In Grades 6-8, we will explore essential questions, such as:
- What are my obligations and responsibilities as a global citizen?
- How can I understand my worldview and the worldview of others?
- What must be done to create a more just and compassionate world?
- What strategies do we need to use to bring about the change we wish to see in the world?
- How can human-centered design be a strategy to create an equitable world?
In Grades 6-8, Innovators will:
- Learn annotation and note-taking skills
- Develop close reading skills by learning strategies to understand and critically analyze complex texts and move from concrete to inferential interpretations
- Develop analytical writing skills, with a focus on creating clear, concise thesis statements, developing coherent paragraphs, and using textual evidence to support arguments
- Interpret, analyze, and synthesize primary and secondary sources materials
- Develop oral presentation and discussion skills to foster class participation and practice public speaking
- Develop research skills in both collaborative and independent projects
- Foster historical thinking skills and understanding of literary genres
Grade 6 Humanities
Grade 6 Humanities begins with an investigation of our school-wide topic: belonging and place. NEIA Innovators will learn the importance of the writing process, including pre-writing, drafting, revision, and editing. The course will also integrate literature, current events, and geography as Innovators seek to develop a deeper understanding of place and connect new ideas across different sources: nonfiction, biography, primary sources, and fiction. Topics covered will include a sense of place and NEIA’s geography, Ancient Civilizations, West Africa, and the slave trade.
Grade 7/8 Humanities
Grade 7/8 Humanities begins by engaging Innovators in the concept of democracy and investigating primary sources that are the foundation of the US government. They will work on close reading, vocabulary acquisition, and critical thinking skills. NEIA Innovators will have the opportunity to practice writing across many genres and connect the importance of revision as a core skill connected to strong communication skills. Innovators will also be empowered to integrate their learning across disciplines and look at a variety of civic dilemmas through a variety of perspectives.
In Humanities 9, 10, and 11, Innovators will study both U.S. and global cultures and societies through essential questions, such as:
- How do societies and individuals initiate, structure, and maintain power systems?
- Why and how do societies create hierarchies based on gender, race/ethnicity, and class?
- How do humans make sense of the world around them?
- How do societies produce, value, and distribute wealth?
- What effects do contacts between different cultures (war, trade, diffusion) have on the societies involved?
- What is social justice, and why does it matter?
- How might we develop a social justice mindset?
- Why is identity important to learning about social justice and engaging in social impact work?
In Grade 12, Innovators will select from Humanities electives that support their interest and inform their passion projects.
In Grades 9-12, Innovators will:
- Actively read, engage with, and respond to a text
- Target key elements of the text and connect them to greater concepts or questions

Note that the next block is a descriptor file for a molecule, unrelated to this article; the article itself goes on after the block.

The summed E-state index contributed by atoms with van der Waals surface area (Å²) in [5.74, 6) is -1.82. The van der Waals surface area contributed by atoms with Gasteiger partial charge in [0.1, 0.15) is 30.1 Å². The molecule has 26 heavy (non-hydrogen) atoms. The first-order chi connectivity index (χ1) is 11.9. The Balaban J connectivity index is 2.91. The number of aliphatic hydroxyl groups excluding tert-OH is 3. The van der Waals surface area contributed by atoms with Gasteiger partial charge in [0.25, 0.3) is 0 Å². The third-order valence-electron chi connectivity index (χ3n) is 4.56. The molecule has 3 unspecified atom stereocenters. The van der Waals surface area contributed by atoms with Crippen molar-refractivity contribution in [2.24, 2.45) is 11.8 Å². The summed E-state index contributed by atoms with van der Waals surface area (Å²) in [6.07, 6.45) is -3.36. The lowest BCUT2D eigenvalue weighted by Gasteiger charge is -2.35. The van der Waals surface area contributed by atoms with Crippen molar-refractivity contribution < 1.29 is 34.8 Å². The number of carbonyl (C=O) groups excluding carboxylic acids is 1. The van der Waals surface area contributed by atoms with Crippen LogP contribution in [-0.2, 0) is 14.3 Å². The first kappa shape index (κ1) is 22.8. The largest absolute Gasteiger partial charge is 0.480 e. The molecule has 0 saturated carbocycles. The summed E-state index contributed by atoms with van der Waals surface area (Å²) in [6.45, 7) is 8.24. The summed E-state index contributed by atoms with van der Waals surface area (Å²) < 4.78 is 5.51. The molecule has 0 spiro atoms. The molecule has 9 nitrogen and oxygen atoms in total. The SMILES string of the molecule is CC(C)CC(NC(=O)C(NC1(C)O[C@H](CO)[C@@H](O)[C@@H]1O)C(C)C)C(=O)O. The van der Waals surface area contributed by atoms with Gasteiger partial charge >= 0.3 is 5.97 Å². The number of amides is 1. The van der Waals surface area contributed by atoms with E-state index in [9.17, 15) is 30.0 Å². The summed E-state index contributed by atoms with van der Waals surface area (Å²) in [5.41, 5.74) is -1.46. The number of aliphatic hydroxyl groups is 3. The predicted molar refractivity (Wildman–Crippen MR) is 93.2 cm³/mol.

- Read and recognize the formal structures of a variety of literary genres
- Read and critically assess primary and secondary source materials
- Critically evaluate and construct arguments based on various forms of evidence
- Develop historical knowledge, understanding, and thinking
- Situate texts within literary traditions and/or historical contexts
- Build media literacy
- Hone writing skills by focusing on writing concisely, clearly, and creatively
- Participate in and lead class discussions
- Develop research skills
- Ask good questions
- Use discussion and group analysis to enrich understanding of a text
- Give and use feedback productively
- Work independently and collaboratively
- Use HCD to immerse themselves in various social environments to understand their experiences, challenges, and beauty intimately.
To engage in the Human-Centered Design process and apply effective strategies for community impact, Innovators need to understand why and how humans communicate through literacy. Humanities 9 develops competent writers, readers, and communicators as the Innovators consider the value of those in the human experience. As writers, Innovators will understand why writing is an important life skill while following the writing process: prewriting, drafting, revising, editing, and publishing. They will hone their skills by responding to a variety of rhetorical situations, including integrated writing tasks in NEIA’s other subject areas. The Innovators will actively read, engage with, and respond to an array of texts. The texts (which include literature, nonfiction, media, art) will be drawn from I.D.E.A.S., literary, historical, global, and social justice lenses. Innovators will target key elements of the texts and connect them to greater concepts and questions.
For effective use of the Human-Centered Design and positive impact on others, Innovators must nurture and deepen their capacity for empathy. Humanities 10 examines the impact on human lives of decisions made in societal systems. The overarching themes will be colonialism, rebellion, activism, and personal, purposeful action. Each theme will be viewed through a spectrum of lenses through history, including examining varied mediums of expression. Perspective-taking, as well as individual and collective responsibility, will be core to the course in writing, projects, and communications. Innovators will follow the writing process and develop clarity, organization, word choice, and style. Writing tasks will include integration with NEIA’s other subject areas as part of emphasizing writing as a life skill.